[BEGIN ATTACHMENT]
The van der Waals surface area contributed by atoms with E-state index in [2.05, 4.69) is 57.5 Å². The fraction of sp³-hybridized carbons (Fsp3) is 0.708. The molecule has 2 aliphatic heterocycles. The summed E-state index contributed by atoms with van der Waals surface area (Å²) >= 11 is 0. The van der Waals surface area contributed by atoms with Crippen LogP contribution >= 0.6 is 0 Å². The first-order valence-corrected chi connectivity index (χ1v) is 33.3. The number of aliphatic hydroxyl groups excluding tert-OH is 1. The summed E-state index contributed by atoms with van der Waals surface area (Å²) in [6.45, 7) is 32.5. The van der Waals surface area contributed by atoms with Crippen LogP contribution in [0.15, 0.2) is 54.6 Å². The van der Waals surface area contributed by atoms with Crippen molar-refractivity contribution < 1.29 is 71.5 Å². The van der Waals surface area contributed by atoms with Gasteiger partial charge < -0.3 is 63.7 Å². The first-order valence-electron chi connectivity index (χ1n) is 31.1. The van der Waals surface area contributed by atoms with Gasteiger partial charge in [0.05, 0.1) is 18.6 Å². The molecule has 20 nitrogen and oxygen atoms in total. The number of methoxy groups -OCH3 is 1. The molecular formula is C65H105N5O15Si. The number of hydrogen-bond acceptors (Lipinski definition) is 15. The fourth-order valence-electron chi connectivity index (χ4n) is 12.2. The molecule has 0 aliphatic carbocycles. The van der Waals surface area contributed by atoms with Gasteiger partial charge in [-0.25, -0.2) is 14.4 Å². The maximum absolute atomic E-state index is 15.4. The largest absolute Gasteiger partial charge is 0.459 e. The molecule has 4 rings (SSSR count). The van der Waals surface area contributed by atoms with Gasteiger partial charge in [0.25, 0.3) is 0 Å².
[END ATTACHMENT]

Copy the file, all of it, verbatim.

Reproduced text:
The van der Waals surface area contributed by atoms with E-state index in [2.05, 4.69) is 57.5 Å². The fraction of sp³-hybridized carbons (Fsp3) is 0.708. The molecule has 2 aliphatic heterocycles. The summed E-state index contributed by atoms with van der Waals surface area (Å²) >= 11 is 0. The van der Waals surface area contributed by atoms with Crippen LogP contribution >= 0.6 is 0 Å². The first-order valence-corrected chi connectivity index (χ1v) is 33.3. The number of aliphatic hydroxyl groups excluding tert-OH is 1. The summed E-state index contributed by atoms with van der Waals surface area (Å²) in [6.45, 7) is 32.5. The van der Waals surface area contributed by atoms with Crippen LogP contribution in [0.15, 0.2) is 54.6 Å². The van der Waals surface area contributed by atoms with Crippen molar-refractivity contribution < 1.29 is 71.5 Å². The van der Waals surface area contributed by atoms with Gasteiger partial charge < -0.3 is 63.7 Å². The first-order valence-electron chi connectivity index (χ1n) is 31.1. The van der Waals surface area contributed by atoms with Gasteiger partial charge in [0.05, 0.1) is 18.6 Å². The molecule has 20 nitrogen and oxygen atoms in total. The number of methoxy groups -OCH3 is 1. The molecular formula is C65H105N5O15Si. The number of hydrogen-bond acceptors (Lipinski definition) is 15. The fourth-order valence-electron chi connectivity index (χ4n) is 12.2. The molecule has 0 aliphatic carbocycles. The van der Waals surface area contributed by atoms with Gasteiger partial charge in [-0.25, -0.2) is 14.4 Å². The maximum absolute atomic E-state index is 15.4. The largest absolute Gasteiger partial charge is 0.459 e. The molecule has 4 rings (SSSR count). The van der Waals surface area contributed by atoms with Gasteiger partial charge in [0.25, 0.3) is 0 Å².